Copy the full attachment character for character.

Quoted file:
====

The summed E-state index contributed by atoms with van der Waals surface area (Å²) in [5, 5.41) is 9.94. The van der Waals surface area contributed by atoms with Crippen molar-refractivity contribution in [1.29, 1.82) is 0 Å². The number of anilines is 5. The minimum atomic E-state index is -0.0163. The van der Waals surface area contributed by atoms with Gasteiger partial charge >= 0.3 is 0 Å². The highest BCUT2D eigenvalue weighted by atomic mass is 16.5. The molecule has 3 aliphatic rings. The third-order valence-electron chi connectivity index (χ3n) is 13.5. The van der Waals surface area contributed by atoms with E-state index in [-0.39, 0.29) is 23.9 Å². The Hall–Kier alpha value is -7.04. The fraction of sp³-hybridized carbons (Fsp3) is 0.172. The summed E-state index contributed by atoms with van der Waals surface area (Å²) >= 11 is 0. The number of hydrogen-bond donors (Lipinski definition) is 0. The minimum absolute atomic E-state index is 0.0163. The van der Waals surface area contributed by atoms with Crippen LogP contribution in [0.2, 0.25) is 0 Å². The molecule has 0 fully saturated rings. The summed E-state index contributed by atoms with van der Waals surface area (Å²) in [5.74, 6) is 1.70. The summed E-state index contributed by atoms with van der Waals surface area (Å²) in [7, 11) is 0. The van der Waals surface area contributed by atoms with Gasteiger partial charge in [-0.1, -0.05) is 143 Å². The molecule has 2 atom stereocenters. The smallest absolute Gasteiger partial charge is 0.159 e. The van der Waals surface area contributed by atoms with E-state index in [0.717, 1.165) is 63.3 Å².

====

The summed E-state index contributed by atoms with van der Waals surface area (Å²) in [5, 5.41) is 9.94. The van der Waals surface area contributed by atoms with Crippen molar-refractivity contribution in [1.29, 1.82) is 0 Å². The number of anilines is 5. The minimum atomic E-state index is -0.0163. The van der Waals surface area contributed by atoms with Gasteiger partial charge >= 0.3 is 0 Å². The highest BCUT2D eigenvalue weighted by atomic mass is 16.5. The molecule has 3 aliphatic rings. The third-order valence-electron chi connectivity index (χ3n) is 13.5. The van der Waals surface area contributed by atoms with E-state index in [-0.39, 0.29) is 23.9 Å². The Hall–Kier alpha value is -7.04. The fraction of sp³-hybridized carbons (Fsp3) is 0.172. The summed E-state index contributed by atoms with van der Waals surface area (Å²) >= 11 is 0. The number of hydrogen-bond donors (Lipinski definition) is 0. The minimum absolute atomic E-state index is 0.0163. The van der Waals surface area contributed by atoms with Crippen LogP contribution in [0.2, 0.25) is 0 Å². The molecule has 0 fully saturated rings. The summed E-state index contributed by atoms with van der Waals surface area (Å²) in [5.74, 6) is 1.70. The summed E-state index contributed by atoms with van der Waals surface area (Å²) in [7, 11) is 0. The van der Waals surface area contributed by atoms with Gasteiger partial charge in [-0.1, -0.05) is 143 Å². The molecule has 2 atom stereocenters. The smallest absolute Gasteiger partial charge is 0.159 e. The van der Waals surface area contributed by atoms with E-state index in [0.717, 1.165) is 63.3 Å².